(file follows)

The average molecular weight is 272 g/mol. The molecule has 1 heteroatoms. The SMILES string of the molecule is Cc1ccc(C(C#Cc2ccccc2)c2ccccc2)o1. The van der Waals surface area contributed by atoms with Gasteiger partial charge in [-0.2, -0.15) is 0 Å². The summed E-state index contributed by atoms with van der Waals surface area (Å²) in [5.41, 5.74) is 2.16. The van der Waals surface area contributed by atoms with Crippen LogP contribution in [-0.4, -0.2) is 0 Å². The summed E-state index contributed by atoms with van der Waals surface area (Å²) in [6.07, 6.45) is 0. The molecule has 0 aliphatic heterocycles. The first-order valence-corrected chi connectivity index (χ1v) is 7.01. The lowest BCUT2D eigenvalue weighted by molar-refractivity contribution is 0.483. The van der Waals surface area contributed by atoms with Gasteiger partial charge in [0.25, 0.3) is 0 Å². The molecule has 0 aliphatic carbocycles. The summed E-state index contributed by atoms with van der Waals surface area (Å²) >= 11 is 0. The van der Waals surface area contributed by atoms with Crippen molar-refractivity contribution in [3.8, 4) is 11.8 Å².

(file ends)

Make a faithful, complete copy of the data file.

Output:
The average molecular weight is 272 g/mol. The molecule has 1 heteroatoms. The SMILES string of the molecule is Cc1ccc(C(C#Cc2ccccc2)c2ccccc2)o1. The van der Waals surface area contributed by atoms with Gasteiger partial charge in [-0.2, -0.15) is 0 Å². The summed E-state index contributed by atoms with van der Waals surface area (Å²) in [5.41, 5.74) is 2.16. The van der Waals surface area contributed by atoms with Crippen LogP contribution in [-0.4, -0.2) is 0 Å². The summed E-state index contributed by atoms with van der Waals surface area (Å²) in [6.07, 6.45) is 0. The molecule has 0 aliphatic heterocycles. The first-order valence-corrected chi connectivity index (χ1v) is 7.01. The lowest BCUT2D eigenvalue weighted by molar-refractivity contribution is 0.483. The van der Waals surface area contributed by atoms with Gasteiger partial charge in [0.25, 0.3) is 0 Å². The molecule has 0 aliphatic carbocycles. The summed E-state index contributed by atoms with van der Waals surface area (Å²) >= 11 is 0. The van der Waals surface area contributed by atoms with Crippen molar-refractivity contribution in [3.8, 4) is 11.8 Å².